Whether we like it or not, sometimes we have to opt for pricey new items over their used versions. Quality products hold up longer and, depending on the item, can save you money in the long-run.

Have you ever looked at a pair of shoes priced well over $100 and just couldn’t will yourself to spend that much money on one thing?

Don’t worry, I’m with you.

But sometimes it pays to pay more. Buying quality products can cost more upfront, but there’s a reason for the expense–it lasts longer and is better for your wallet in the long run.

Here’s 12 products you should always be willing to spend a little more money on.

1. Mattresses

As I mentioned in my last post about buying new vs. used, mattresses are very important items you really need to buy new and often something you want to spend extra money on.

A mattress is expensive, but worth it! It’s something you’ll have for years before it’s time to get a new one.

Plus it’s always nice to have a really good mattress to jump on!

2. That one piece of clothing you always wear

I’m the last person to suggest avoiding thrift stores, but for those few articles of clothing you wear all the time, going with the best quality saves you from having to buy new stuff more often.

Jackets, jeans, your favorite flannel, and your work suit should be bought with quality in mind. A good jacket or pair of jeans can last you years.

If you buy cheap material, it wears, and so you’re stuck buying the same thing over and over again—potentially costing you more than if you save up and buy just once every few years.

There are stores that pride themselves on their quality so much that they offer a lifetime guarantee or they’ll replace the item. Living in Maine, I feel obligated to mention that L.L. Bean offers such a deal, at least for right now. There are plenty of other stores that operate similarly, so consider doing a little Googling before you go out and shop.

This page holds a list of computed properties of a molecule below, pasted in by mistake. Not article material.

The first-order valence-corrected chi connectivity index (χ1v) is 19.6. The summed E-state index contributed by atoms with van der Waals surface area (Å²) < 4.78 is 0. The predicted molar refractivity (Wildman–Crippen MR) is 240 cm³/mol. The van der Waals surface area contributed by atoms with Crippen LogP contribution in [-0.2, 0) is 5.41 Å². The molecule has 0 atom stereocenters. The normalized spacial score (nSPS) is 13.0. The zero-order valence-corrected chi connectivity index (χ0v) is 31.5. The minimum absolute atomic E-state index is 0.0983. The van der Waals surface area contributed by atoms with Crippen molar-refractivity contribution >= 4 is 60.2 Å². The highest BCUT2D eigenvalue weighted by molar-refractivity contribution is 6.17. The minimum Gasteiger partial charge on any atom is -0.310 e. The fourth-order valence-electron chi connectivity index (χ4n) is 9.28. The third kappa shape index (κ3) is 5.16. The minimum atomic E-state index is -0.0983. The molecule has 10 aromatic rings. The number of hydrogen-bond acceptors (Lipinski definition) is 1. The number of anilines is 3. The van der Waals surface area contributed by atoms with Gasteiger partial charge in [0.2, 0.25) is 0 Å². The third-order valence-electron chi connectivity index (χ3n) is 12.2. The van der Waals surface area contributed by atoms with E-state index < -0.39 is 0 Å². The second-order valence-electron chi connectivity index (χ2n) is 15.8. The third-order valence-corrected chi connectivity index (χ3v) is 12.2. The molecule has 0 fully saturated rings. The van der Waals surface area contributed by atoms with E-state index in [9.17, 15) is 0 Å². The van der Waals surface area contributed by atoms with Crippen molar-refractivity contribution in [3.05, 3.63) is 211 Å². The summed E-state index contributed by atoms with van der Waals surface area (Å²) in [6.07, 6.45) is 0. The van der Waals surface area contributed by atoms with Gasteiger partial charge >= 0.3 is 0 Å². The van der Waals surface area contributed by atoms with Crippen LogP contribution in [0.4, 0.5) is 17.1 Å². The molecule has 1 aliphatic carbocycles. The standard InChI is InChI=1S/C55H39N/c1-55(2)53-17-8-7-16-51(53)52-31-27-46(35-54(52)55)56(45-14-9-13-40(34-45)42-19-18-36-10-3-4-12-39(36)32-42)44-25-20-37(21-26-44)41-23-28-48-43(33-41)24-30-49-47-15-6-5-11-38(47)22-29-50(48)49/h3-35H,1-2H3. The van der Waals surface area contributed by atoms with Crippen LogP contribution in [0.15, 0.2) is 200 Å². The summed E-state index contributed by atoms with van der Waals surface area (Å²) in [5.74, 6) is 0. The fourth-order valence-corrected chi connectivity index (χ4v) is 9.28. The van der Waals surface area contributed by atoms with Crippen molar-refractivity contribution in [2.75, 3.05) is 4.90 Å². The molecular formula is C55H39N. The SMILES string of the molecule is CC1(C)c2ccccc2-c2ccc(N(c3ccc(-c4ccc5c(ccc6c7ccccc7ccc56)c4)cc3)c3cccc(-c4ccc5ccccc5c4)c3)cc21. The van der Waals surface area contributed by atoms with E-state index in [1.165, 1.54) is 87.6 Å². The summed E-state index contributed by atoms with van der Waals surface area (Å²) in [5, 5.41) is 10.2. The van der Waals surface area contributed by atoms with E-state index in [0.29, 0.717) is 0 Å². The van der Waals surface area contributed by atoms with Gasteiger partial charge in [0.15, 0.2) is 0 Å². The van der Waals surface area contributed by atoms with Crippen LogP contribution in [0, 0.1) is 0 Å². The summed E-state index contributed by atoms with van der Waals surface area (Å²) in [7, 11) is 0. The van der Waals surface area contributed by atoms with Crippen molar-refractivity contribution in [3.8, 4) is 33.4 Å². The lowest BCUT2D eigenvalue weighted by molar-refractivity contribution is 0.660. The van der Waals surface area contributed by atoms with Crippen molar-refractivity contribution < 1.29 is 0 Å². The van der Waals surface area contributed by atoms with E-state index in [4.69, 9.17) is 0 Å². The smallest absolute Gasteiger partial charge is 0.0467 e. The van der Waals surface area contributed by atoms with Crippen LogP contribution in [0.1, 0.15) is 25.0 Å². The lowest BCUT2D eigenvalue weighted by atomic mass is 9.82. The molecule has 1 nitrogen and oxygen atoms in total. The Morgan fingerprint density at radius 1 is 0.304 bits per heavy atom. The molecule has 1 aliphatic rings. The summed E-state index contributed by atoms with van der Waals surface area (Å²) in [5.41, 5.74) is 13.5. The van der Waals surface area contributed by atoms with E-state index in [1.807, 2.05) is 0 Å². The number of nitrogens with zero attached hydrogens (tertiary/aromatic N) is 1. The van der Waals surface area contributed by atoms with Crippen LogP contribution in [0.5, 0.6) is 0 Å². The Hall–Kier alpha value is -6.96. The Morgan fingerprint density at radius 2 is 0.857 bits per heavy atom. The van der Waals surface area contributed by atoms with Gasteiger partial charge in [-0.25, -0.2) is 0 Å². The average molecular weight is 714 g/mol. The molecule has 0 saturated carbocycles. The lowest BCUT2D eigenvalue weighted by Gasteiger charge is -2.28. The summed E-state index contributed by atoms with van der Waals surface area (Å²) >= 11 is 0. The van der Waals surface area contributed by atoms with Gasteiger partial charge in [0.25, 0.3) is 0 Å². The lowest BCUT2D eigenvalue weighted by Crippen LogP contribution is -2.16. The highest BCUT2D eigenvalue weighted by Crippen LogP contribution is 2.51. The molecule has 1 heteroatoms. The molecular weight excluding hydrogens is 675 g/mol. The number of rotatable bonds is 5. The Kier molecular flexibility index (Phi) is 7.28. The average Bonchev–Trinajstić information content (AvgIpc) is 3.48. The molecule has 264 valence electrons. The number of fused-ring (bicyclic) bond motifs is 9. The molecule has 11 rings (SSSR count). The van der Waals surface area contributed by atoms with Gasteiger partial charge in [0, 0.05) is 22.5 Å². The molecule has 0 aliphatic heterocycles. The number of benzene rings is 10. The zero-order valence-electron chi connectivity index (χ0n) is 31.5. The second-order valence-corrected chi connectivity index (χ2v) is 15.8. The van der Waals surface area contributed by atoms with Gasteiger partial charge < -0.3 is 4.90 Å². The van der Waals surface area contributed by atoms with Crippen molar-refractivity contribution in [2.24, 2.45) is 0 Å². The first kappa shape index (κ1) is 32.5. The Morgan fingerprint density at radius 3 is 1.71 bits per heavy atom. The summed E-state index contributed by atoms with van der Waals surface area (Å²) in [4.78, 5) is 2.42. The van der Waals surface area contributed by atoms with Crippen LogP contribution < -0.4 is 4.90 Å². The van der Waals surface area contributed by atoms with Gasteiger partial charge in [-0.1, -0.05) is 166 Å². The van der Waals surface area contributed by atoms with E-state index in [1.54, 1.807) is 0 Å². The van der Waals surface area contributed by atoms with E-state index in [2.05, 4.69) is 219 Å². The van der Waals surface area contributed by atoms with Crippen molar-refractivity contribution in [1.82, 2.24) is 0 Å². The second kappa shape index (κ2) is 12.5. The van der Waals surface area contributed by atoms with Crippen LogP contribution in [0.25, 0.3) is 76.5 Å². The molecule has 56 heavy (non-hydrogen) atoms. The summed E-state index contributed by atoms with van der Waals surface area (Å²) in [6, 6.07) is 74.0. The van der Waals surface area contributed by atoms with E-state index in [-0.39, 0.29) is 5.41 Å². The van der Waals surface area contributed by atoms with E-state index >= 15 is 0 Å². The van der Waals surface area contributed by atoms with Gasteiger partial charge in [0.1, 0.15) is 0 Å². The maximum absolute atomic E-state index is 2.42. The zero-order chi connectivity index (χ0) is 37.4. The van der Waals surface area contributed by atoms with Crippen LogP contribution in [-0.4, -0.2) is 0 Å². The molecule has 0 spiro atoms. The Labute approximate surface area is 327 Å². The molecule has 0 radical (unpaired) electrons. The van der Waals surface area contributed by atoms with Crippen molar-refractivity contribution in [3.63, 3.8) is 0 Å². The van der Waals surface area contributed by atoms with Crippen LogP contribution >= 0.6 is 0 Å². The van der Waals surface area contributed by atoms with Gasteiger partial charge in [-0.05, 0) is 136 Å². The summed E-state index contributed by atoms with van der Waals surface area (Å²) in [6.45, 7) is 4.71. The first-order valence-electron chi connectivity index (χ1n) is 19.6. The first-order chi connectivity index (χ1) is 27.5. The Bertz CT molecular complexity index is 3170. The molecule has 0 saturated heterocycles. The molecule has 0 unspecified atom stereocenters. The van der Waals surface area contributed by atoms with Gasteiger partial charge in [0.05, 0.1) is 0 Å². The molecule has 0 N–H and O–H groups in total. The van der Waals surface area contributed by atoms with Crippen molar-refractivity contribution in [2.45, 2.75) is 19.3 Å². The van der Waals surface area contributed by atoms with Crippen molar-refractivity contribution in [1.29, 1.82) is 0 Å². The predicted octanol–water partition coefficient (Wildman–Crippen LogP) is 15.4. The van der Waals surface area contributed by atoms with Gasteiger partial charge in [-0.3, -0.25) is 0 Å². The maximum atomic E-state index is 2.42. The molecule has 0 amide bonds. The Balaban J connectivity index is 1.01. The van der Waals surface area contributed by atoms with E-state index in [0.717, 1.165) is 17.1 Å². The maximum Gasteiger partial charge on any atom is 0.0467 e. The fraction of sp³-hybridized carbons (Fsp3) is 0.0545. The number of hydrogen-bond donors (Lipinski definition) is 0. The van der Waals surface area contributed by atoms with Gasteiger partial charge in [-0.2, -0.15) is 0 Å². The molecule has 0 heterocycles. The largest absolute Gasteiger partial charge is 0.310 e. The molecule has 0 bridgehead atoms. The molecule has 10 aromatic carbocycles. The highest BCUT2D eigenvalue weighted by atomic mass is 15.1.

3. Shoes (especially hiking, sport, and work shoes)

Like that one item of clothing you always wear, you should probably own one really nice pair of shoes.

Buying an expensive pair every year or couple of years saves you more than if you buy a $20 pair that’ll wear out fast and isn’t the best support for your back and feet.

Often, shoes are even more apt to have a lifetime guarantee than clothes.

4. Furniture

If you’ve just bought your first house, you’ve probably considered buying some nice furniture for it. Not every piece of furniture you own has to be expensive, but try treating yourself to a pleasant TV watching experience on a couch that’ll last.

On the other hand, if you’re just out of college and about to move into your excessively tiny studio apartment, maybe buying a really nice leather couch isn’t the best option. Chances are you might be out of there in a year or less and you should be saving money for other things or a bigger place.

5. Tools

Tools can be a tricky buy. If you’re not familiar with brands, it can be difficult to know what’s too cheap and what’s too expensive. How much you spend should be based on how often you use the tools.

If you have them on hand just for emergencies, you don’t need to go out of your way to spend hundreds of dollars on power tools.

If you’ve decided to take up do-it-yourself projects around your house, you probably want to get higher-end tools so they don’t break in the middle of a project.

When you start out, buy combo kits. Ask your local hardware store which work best for the type of projects you want.

6. Paint

Alright, I’m talking more along the lines of the paint used for your house than the canvas paint used to teach this dolphin.

When you buy paint for the interior or exterior of your house, you’re going to get what you pay for. Cheap paint needs two coats, so you’ll end up buying more than if you started with more expensive paint. You’ll also have to repaint a lot sooner.

Also, if you’ve got kids running around drawing on your walls all the time, there’s no need to get upset if you have nice paint that’s easy to wash!

7. Coffee makers